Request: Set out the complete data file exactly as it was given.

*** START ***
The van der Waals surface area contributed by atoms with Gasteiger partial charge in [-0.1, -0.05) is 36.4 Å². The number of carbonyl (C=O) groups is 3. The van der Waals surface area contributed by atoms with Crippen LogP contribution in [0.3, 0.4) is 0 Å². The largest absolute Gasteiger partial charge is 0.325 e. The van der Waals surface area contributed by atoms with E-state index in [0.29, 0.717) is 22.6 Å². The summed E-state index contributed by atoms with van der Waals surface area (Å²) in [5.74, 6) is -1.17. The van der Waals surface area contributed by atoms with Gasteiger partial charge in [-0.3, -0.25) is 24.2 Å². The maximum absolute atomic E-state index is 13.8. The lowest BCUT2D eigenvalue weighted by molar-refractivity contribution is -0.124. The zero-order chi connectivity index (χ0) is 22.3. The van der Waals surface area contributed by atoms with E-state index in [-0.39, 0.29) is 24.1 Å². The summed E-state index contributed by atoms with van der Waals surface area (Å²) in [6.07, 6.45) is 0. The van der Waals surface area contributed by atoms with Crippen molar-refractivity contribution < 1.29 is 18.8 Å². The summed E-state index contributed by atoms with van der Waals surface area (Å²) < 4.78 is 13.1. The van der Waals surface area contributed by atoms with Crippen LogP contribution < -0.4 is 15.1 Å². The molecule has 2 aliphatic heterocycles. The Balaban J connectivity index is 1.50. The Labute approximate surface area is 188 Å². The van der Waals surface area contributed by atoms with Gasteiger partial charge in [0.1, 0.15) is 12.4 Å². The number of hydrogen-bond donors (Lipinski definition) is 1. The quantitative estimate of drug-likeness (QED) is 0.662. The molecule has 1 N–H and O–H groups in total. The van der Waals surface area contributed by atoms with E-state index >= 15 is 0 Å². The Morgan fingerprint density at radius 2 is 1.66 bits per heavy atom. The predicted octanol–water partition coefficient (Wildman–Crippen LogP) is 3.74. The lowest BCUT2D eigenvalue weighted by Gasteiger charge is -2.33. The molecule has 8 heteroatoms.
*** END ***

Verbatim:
The van der Waals surface area contributed by atoms with Gasteiger partial charge in [-0.1, -0.05) is 36.4 Å². The number of carbonyl (C=O) groups is 3. The van der Waals surface area contributed by atoms with Crippen LogP contribution in [0.3, 0.4) is 0 Å². The largest absolute Gasteiger partial charge is 0.325 e. The van der Waals surface area contributed by atoms with E-state index in [0.29, 0.717) is 22.6 Å². The summed E-state index contributed by atoms with van der Waals surface area (Å²) in [5.74, 6) is -1.17. The van der Waals surface area contributed by atoms with Gasteiger partial charge in [-0.3, -0.25) is 24.2 Å². The maximum absolute atomic E-state index is 13.8. The lowest BCUT2D eigenvalue weighted by molar-refractivity contribution is -0.124. The zero-order chi connectivity index (χ0) is 22.3. The van der Waals surface area contributed by atoms with E-state index in [-0.39, 0.29) is 24.1 Å². The summed E-state index contributed by atoms with van der Waals surface area (Å²) in [6.07, 6.45) is 0. The van der Waals surface area contributed by atoms with Crippen molar-refractivity contribution < 1.29 is 18.8 Å². The summed E-state index contributed by atoms with van der Waals surface area (Å²) < 4.78 is 13.1. The van der Waals surface area contributed by atoms with Crippen LogP contribution < -0.4 is 15.1 Å². The molecule has 2 aliphatic heterocycles. The Balaban J connectivity index is 1.50. The Labute approximate surface area is 188 Å². The van der Waals surface area contributed by atoms with Gasteiger partial charge in [0.1, 0.15) is 12.4 Å². The number of hydrogen-bond donors (Lipinski definition) is 1. The quantitative estimate of drug-likeness (QED) is 0.662. The molecule has 1 N–H and O–H groups in total. The van der Waals surface area contributed by atoms with E-state index >= 15 is 0 Å². The Morgan fingerprint density at radius 2 is 1.66 bits per heavy atom. The predicted octanol–water partition coefficient (Wildman–Crippen LogP) is 3.74. The lowest BCUT2D eigenvalue weighted by Gasteiger charge is -2.33. The molecule has 8 heteroatoms.